Traffic was horrendous this morning, taking me 70 minutes to complete a journey which I normally do in 40. There was a bright spot in the depressing crawl of the peak hour commute. I was able to catch ‘Life Matters’ on ABC Radio National.
The government’s mandatory internet filter issue was front and centre, proponents for and against being an IT network engineer and a Christian lobbyist. I put it to you, reader, who’s opinion would you most likely pay attention to? Still, the brief debate – all of 15 minutes – was amusing if nothing else with Mark Newton, Network Engineer, putting forth a fact-based case utilising relevant and current data, while Jim Wallace, Director of the Australian Christian Lobby, used six year old opinion polls and bogeyman arguments.
Clearly, it’s the argument of god-bothering conservatives that whatever government tell us is good, and what internet technologists tell us, is bad. Wallace failed to make any valid point, even down to acknowledging that kiddie porn is generally in the domain of peer-to-peer file sharing users and not in the general internet arena. He obfuscated rather clumsily and was picked up quite succinctly by Newton. The radio piece makes good listening and it’s only short, so if you missed it, have a listen on the ABC site.
It’s important that we don’t simply take the word of proponents for either side of the argument at face value. We should be doing our own research. I’ve made my own enquiries of our own provider, Netspace. Turns out that all filtering mechanisms available via the Internet Industry Association will narrow bandwidth, effectively slowing access. Some by very little and some by a lot. As with any filter on any medium, the flow is impeded. By how much your internet access will slow depends entirely on the type of filtering mechanism. If you’re okay with a drop in bandwidth, and you don’t mind being censored by government, then that’s fine, but what the proponents of the government mandatory filter won’t admit, is that responsibility for ensuring the purity of our children’s internet access is not the premise of government. It is, and has always been, the premise of parents to ensure their children are not exposed to material deemed harmful BY THOSE PARENTS. Why should government, and by logical extension, my taxes, be involved in mandatory censorship of a population quite capable of ensuring the safety of its own children? Why should I, as an adult, be censored as to what I can and cannot access on the internet, because a minority sector of society wishes to surrender its parental responsibilities?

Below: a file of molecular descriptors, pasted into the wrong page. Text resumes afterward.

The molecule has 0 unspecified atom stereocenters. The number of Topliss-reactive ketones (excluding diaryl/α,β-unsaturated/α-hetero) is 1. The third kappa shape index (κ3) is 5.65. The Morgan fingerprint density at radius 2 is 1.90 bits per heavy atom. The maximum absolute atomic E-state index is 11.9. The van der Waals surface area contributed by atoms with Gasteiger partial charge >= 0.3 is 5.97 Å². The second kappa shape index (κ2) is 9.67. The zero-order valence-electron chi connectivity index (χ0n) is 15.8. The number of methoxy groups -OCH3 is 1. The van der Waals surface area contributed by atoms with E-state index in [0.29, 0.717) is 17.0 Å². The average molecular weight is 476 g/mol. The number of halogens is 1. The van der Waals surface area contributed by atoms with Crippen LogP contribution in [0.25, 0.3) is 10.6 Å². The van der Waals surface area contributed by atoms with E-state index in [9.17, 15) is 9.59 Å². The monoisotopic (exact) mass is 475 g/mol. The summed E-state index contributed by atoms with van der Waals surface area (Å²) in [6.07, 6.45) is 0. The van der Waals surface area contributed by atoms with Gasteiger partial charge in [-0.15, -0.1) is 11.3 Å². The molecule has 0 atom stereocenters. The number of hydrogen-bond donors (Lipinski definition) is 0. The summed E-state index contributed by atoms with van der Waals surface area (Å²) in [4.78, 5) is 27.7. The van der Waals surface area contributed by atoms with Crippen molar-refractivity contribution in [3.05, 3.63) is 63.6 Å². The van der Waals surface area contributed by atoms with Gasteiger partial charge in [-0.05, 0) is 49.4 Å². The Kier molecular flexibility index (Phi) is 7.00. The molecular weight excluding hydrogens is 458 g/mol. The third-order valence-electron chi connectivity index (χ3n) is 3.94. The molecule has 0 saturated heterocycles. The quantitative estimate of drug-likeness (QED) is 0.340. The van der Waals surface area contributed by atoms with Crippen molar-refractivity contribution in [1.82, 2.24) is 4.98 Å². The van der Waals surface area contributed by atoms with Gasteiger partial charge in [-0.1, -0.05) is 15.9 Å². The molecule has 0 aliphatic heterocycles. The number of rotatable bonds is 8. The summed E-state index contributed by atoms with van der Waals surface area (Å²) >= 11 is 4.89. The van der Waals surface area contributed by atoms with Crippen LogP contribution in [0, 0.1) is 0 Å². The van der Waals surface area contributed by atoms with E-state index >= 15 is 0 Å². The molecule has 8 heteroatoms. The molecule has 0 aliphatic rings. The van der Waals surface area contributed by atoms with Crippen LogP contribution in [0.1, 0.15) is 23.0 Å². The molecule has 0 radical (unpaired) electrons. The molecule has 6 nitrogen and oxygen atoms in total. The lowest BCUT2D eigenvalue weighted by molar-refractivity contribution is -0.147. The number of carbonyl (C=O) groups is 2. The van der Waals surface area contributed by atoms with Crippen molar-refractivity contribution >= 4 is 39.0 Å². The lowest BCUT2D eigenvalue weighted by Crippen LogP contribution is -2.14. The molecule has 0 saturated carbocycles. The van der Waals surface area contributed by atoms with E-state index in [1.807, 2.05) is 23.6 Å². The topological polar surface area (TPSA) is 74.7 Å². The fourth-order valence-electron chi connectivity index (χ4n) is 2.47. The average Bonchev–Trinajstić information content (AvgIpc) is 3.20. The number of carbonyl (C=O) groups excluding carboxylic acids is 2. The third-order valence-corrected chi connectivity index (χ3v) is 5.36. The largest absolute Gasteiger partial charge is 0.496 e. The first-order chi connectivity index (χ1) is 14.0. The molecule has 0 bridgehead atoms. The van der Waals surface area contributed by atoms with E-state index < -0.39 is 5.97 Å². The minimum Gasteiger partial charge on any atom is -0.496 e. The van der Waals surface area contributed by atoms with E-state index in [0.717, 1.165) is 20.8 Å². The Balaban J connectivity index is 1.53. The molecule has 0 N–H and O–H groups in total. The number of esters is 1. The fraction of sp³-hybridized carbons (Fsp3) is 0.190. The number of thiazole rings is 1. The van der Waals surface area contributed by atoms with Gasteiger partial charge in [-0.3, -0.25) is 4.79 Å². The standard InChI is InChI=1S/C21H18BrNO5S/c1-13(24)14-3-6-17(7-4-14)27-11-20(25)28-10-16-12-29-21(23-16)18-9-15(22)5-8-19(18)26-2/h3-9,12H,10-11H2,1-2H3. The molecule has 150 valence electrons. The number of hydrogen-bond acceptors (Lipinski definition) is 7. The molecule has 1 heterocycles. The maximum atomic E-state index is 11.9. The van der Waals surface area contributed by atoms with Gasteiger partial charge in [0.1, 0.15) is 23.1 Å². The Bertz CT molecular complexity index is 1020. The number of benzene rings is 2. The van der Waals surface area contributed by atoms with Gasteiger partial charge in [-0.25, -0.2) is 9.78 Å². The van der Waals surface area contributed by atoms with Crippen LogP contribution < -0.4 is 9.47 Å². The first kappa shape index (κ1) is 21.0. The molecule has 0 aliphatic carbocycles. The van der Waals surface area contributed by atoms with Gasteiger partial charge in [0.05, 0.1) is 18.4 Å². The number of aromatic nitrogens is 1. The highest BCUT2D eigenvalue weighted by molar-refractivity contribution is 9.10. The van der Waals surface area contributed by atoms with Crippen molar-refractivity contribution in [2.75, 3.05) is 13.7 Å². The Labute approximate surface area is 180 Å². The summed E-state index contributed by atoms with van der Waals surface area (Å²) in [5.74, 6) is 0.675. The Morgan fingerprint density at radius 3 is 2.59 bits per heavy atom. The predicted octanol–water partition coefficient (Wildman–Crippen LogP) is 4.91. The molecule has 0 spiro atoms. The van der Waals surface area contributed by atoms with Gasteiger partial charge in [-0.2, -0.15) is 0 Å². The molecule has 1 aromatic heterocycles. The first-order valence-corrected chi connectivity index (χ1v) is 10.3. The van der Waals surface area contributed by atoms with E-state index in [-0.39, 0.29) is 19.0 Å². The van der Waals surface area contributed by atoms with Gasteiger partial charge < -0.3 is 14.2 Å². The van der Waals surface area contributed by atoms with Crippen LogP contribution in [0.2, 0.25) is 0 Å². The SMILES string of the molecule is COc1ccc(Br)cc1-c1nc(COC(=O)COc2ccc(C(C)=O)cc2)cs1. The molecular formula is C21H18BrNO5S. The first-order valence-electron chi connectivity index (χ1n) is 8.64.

This is the issue. Not whether the internet – which is already below par in this country – is slowed down, nor is the issue to do with negating kiddie-porn collectors and predators. The crux of the issue, and one which no-one is prepared to broach in these debates, is one of responsibility. Responsibility for upbringing of our children. Concern for and attention to what they can and cannot access from the internet. It’s not the internet itself or any of various file transfer mechanisms. It’s individual lack of care and attention to proprieties. It’s yet more evidence of individual unwillingness in current society to accept responsibility for what does and doesn’t occur in that society, preferring to simply palm off that responsibility to government.
Long past time someone stopped the patty-cake with the technological or fringe fear tactics, and stated the genuine issue. I’m betting no-one will. It’s a lot easier to not admit that society itself has dropped the ball, and find some other excuse.